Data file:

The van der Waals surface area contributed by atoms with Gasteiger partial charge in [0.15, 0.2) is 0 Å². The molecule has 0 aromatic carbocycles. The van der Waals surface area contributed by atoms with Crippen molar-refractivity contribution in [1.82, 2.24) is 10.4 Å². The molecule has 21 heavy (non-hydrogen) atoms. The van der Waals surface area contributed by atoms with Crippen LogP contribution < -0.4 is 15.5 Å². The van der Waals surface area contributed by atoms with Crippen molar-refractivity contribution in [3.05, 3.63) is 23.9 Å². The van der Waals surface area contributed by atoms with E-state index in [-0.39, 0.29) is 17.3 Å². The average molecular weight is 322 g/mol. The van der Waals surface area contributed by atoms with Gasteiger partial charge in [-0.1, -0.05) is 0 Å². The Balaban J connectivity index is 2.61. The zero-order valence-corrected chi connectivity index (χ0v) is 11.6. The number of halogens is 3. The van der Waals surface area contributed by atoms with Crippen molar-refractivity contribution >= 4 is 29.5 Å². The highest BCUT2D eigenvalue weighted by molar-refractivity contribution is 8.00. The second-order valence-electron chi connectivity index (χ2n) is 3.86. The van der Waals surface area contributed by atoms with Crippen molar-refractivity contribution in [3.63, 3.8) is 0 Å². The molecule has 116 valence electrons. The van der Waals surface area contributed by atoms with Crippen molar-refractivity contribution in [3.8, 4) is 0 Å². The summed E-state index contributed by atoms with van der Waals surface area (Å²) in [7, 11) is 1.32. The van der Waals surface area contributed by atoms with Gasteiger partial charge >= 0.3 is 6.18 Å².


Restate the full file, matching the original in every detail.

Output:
The van der Waals surface area contributed by atoms with Gasteiger partial charge in [0.15, 0.2) is 0 Å². The molecule has 0 aromatic carbocycles. The van der Waals surface area contributed by atoms with Crippen molar-refractivity contribution in [1.82, 2.24) is 10.4 Å². The molecule has 21 heavy (non-hydrogen) atoms. The van der Waals surface area contributed by atoms with Crippen LogP contribution < -0.4 is 15.5 Å². The van der Waals surface area contributed by atoms with Crippen molar-refractivity contribution in [3.05, 3.63) is 23.9 Å². The van der Waals surface area contributed by atoms with E-state index in [-0.39, 0.29) is 17.3 Å². The average molecular weight is 322 g/mol. The van der Waals surface area contributed by atoms with Gasteiger partial charge in [-0.1, -0.05) is 0 Å². The Balaban J connectivity index is 2.61. The zero-order valence-corrected chi connectivity index (χ0v) is 11.6. The number of halogens is 3. The van der Waals surface area contributed by atoms with Crippen molar-refractivity contribution >= 4 is 29.5 Å². The highest BCUT2D eigenvalue weighted by molar-refractivity contribution is 8.00. The second-order valence-electron chi connectivity index (χ2n) is 3.86. The van der Waals surface area contributed by atoms with Crippen molar-refractivity contribution in [3.63, 3.8) is 0 Å². The molecule has 116 valence electrons. The van der Waals surface area contributed by atoms with Crippen molar-refractivity contribution in [3.8, 4) is 0 Å². The summed E-state index contributed by atoms with van der Waals surface area (Å²) in [7, 11) is 1.32. The van der Waals surface area contributed by atoms with Gasteiger partial charge >= 0.3 is 6.18 Å².